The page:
What does it mean? It means the movement of the stars mirrors what’s happening on Earth. It means the outer world reflects our own inner world. It means the same laws that govern dense matter also apply to subtle matter. It means whatever happens on any plane of existence—physical, mental and spiritual—happens on all the others.

It means that, if Hermes is to be believed, we can understand the universe through its patterns.

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Piercing the veil

Piercing the veil

To find ‘the place where the sky and the earth touch,’ and open the mysterious gateway which separates this world from the other.

—Camille Flammarion


What is reality?

Science has proven the manifest world to be as illusory as ancient spiritual wisdom proclaimed it. What we perceive as solid matter is really vibrating energy. The act of observing something physically alters it on a subatomic level. Our bodies emit signals that escape our notice yet have a discernible effect on the world around us.

Primitive ways of understanding the world, dismissed since the Enlightenment, are now being rediscovered by science.

Magicians, alchemists, scientists and poets alike all seek to penetrate the mysteries that dance just beyond our field of vision. We yearn to draw back the curtain of illusion and glimpse the inner workings of the universe. The paths we walk, the methods we employ, and the worldviews we hold may drastically differ, but our aims stem from the same innate drive to explore and discover. Some of us direct our attention outward, dissecting the mechanical workings of the world. Some are drawn inward to explore the hidden mysteries within.

He would live on those exalted heights, where the seer now dwells. He longs to be above the plane of sorrow and trial and human misery.

—Louis Plante

I believe all paths lead to the same place, eventually.

The Ancient Egyptian mysteries tell us that “no mortal shall pierce the Veil of Isis.” Her mysteries lie far beyond our puny ability to comprehend. Yet we all have the seed of desire within us to try—a spark drawn like a moth back to the flame of its source. So we seek.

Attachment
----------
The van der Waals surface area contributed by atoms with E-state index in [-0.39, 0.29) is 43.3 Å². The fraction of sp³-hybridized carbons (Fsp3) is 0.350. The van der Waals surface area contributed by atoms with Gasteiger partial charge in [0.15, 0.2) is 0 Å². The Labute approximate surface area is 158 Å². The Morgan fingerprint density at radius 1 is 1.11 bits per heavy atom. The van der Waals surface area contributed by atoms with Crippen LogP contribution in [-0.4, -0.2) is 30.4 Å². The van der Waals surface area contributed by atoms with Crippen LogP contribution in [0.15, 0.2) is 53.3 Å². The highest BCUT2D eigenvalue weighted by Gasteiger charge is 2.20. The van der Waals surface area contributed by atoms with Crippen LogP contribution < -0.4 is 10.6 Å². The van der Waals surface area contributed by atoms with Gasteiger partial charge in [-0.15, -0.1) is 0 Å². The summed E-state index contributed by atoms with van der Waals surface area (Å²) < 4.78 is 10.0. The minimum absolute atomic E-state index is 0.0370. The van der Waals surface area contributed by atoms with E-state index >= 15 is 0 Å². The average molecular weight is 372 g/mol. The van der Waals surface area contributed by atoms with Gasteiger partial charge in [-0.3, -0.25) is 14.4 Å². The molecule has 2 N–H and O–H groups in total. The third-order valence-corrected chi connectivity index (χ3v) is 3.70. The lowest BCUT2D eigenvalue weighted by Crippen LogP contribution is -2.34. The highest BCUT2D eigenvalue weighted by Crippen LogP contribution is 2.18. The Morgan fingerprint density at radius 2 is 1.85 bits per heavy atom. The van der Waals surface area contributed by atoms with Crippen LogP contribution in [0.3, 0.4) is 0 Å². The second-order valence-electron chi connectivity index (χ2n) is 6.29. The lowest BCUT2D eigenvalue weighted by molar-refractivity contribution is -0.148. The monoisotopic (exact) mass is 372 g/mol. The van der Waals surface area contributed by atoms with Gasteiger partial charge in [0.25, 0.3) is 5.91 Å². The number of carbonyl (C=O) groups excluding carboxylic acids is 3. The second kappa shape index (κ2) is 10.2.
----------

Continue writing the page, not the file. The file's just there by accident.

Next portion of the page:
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A box full of darkness

A box full of darkness

Someone I loved
once gave me
a box full of darkness.

It took me years
to understand
that this, too,
was a gift.

—Mary Oliver


Darkness has finally fallen.

I seek refuge in a cigarette in the cool quiet of night. Tendrils of smoke circle my head. Sorrow crusts my lashes. The lulling cricket song can’t calm my churning thoughts.

Me leaving him. Him leaving me. My heart is shattered.

I look to the Star Goddess for comfort, but a veil of wildfire smoke hides her domain, shrouding the sky in an impassive curtain of lavender-gray. Against this backdrop a full moon hangs, bright orange and swollen—a reminder of the coming harvest, and how far away I’ll be by then.

Her face grins down at me like a jack-o-lantern, like I’m the butt of some cosmic joke. Her edge is sharp tonight; I’m still bleeding. Can it cut these thick soul-ties for good? They keep growing back when I’m not looking. I need help letting go.

Astrologers tell me this Pisces moon invites me to dream and heal. They say post-ecliptic changes are brewing. They say the messenger will bring new understanding to the swirl of confusion that has been my life these past weeks. They say I’m not the same anymore, and I hope it’s true. Because I’ve been insane for months, doing the same thing over and over hoping for different results. I don’t want to be insane anymore.

I never understood how two people could love each other this much and not make it work. I guess that’s a lesson I needed to learn. Just because someone loves you doesn’t mean they’re willing to do the work. Sometimes the best you can hope for is someone who knows your song. The song that reminds you who you are instead of bulldozing your truth. The song that lulls your demons to sleep instead of whipping them into a frenzy.

He doesn’t know my song. He doesn’t want to learn.